THE SCREAMiNG JETS
|ROCKWiRED iNTERViEWS KALEO FUTURiSTO
iNTO THE FUTUREI never asked if FUTURISTO was the guyís real last name but the root of it seems to ring true. The multi-ethnic, multi-genre recording artist and producer KALEO FUTURISTO is all about looking to the future. I am not the first, nor will I be the last to point out the parallels between FUTURISTOís positive vibe and the vibe surrounding the countryís change in leadership, however there is more to KALEOís debut album than the social consciousness evidenced in the OBAMA tribute AIR OF THE NIGHT (featuring a sample of the PHIL COLLINS classic IN THE AIR TONIGHT), SUSIE-Q (A tale of teen pregnancy and abortion) and YOUNG ONES. Aside from moments of serious reflection, FUTURISTO knows how o get the party started with equal measure and keeps things interesting by switching from alternative rock to reggae to hip-hop in a moments notice without bewildering the listener. For FUTURISTO, such diversity comes naturally. ďI come from a Hawaiian, Spanish, Puerto Rican background on my dadís side and on my momís side, it is Eastern European and Austrian.Ē Says FUTURISTO. ď Iím all mixed up and I came from Pasadena and I went to school with mostly African-Americans. It was a seventy-percent African American school and about twenty percent Latin. Pasadena itself is an extremely multi-cultural city. The diversity of my on music comes form my own background as well as the culture that I was exposed to in my hometown of Pasadena.Ē
KALEO FUTURiSTO TALKS TO ROCKWiRED
ABOUT HiS DEBUT CD iNTO THE FUTURE
BEiNG iNSPECiFiC TO GENRE
AND MiXiNG SOCiAL CONSCiOUSNESS WiTH PLEASURE
iNTERViEWED BY BRiAN LUSH
ROCKWIRED spoke with KALEO FUTURISTO over the phone. Here is how it went.
Your CD is called THE FUTURE IS NOW. Itís quite an optimistic title.
Absolutely! Iím an optimistic kind of guy.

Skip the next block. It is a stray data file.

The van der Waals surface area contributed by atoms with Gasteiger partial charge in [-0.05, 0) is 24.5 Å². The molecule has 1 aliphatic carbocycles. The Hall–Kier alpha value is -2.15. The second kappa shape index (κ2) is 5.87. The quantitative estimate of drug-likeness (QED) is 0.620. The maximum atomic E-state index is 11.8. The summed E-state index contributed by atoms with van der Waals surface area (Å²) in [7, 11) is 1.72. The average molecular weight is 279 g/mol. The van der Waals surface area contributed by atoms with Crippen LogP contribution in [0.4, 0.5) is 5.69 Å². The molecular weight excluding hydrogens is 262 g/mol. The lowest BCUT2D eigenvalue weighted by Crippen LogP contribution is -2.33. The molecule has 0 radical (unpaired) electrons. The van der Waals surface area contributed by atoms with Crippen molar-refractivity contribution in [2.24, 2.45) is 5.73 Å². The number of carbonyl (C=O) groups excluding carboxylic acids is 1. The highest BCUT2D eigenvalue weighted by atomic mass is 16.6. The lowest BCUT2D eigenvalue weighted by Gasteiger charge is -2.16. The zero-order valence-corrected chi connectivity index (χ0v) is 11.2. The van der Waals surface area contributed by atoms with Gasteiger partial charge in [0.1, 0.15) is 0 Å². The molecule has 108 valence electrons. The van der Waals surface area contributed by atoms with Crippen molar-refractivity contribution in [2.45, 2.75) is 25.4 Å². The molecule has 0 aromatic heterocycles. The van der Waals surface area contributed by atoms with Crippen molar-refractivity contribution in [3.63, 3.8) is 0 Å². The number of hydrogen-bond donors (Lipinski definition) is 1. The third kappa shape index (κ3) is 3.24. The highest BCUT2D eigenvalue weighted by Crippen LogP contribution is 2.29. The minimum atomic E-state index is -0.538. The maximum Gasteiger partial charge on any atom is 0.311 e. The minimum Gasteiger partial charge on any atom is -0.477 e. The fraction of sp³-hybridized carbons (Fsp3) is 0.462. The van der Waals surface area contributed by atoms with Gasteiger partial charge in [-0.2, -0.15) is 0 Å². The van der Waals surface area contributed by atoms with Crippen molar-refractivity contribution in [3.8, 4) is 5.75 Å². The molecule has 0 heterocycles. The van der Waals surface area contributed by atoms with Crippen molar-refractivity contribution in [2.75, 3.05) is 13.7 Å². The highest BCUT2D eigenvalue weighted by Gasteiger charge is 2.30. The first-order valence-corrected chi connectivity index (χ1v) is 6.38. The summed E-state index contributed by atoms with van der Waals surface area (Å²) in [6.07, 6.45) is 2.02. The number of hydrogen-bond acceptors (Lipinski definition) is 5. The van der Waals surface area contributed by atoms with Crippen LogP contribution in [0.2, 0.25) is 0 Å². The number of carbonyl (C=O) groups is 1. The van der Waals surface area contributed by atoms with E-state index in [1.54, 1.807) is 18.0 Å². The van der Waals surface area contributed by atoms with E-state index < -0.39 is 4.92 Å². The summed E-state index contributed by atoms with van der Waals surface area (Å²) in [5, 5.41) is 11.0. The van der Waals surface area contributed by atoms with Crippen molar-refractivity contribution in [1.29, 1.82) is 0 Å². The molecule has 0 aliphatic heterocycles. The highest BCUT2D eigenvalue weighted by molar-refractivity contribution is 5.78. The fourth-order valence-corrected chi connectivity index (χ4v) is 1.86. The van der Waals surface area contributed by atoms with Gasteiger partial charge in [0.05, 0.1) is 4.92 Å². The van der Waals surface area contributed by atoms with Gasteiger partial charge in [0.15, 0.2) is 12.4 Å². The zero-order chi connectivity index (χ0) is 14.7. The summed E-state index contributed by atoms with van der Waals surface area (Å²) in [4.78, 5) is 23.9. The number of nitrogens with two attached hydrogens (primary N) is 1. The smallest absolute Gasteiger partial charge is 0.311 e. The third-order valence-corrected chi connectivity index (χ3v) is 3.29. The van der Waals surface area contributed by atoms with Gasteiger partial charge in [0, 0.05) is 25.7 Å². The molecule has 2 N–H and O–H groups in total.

And now that the CD is out there for people to hear, whatís all going through your head?
Obviously Iíve got very optimistic ideas about what we can get done with the world as well as with this album. You see the album has been created in order to influence people and inspire people and to make them dance and to make them contemplate and to make them laugh and to make them cry. Getting the music out to as many people as possible is paramount. Now weíre really starting to push things and get radio interviews and getting stuff done with television and things like that. Itís an exciting time.
In all that I have read about you up to this point, publicity tends to want to draw the OBAMA parallel with you. Do you think this album couldíve been released anytime earlier than now?
It couldíve been released earlier but now is the time as the title kind of suggests. I feel that even though OBAMA just got into office and his one hundred days have passed, heís still in the news and still pertinent Ė OBAMA is one parallel that gets drawn but the entire album is about what is going on economically, globally and emotionally. I think the timing for this CD is perfect.
This album is a very socially conscious listen. Do you think that hip-hop is going in that direction?
I should make a clarification first. Although I do hip-hop music I donít consider myself only a hip-hop artist. Weíve got songs that are straight ahead rock songs and songs that are straight ahead alternative songs and stuff that has a reggae sound. There has always been hip-hop that you can find that is positive hip-hop. I donít know if its moving more in that direction but if you want to find it, you can find it. People have always been able to find it. What I do, Iím a musician and Iím an artist and what I put out is conscious music but at the same time I like put stuff out that makes people laugh and bounce and have fun as well. There is a little bit of something for everybody.
What do you attribute the albumís diversity to. Where do you think that comes from within yourself?
It probably stems from how diverse I am. I come from a Hawaiian, Spanish, Puerto Rican background on my dadís side and on my momís side, it is Eastern European and Austrian. Iím all mixed up and I came from Pasadena and I went to school with mostly African-Americans. It was a seventy-percent African American school and about twenty percent Latin. Pasadena itself is an extremely multi-cultural city. The diversity of my on music comes form my own background as well as the culture that I was exposed to in my hometown of Pasadena.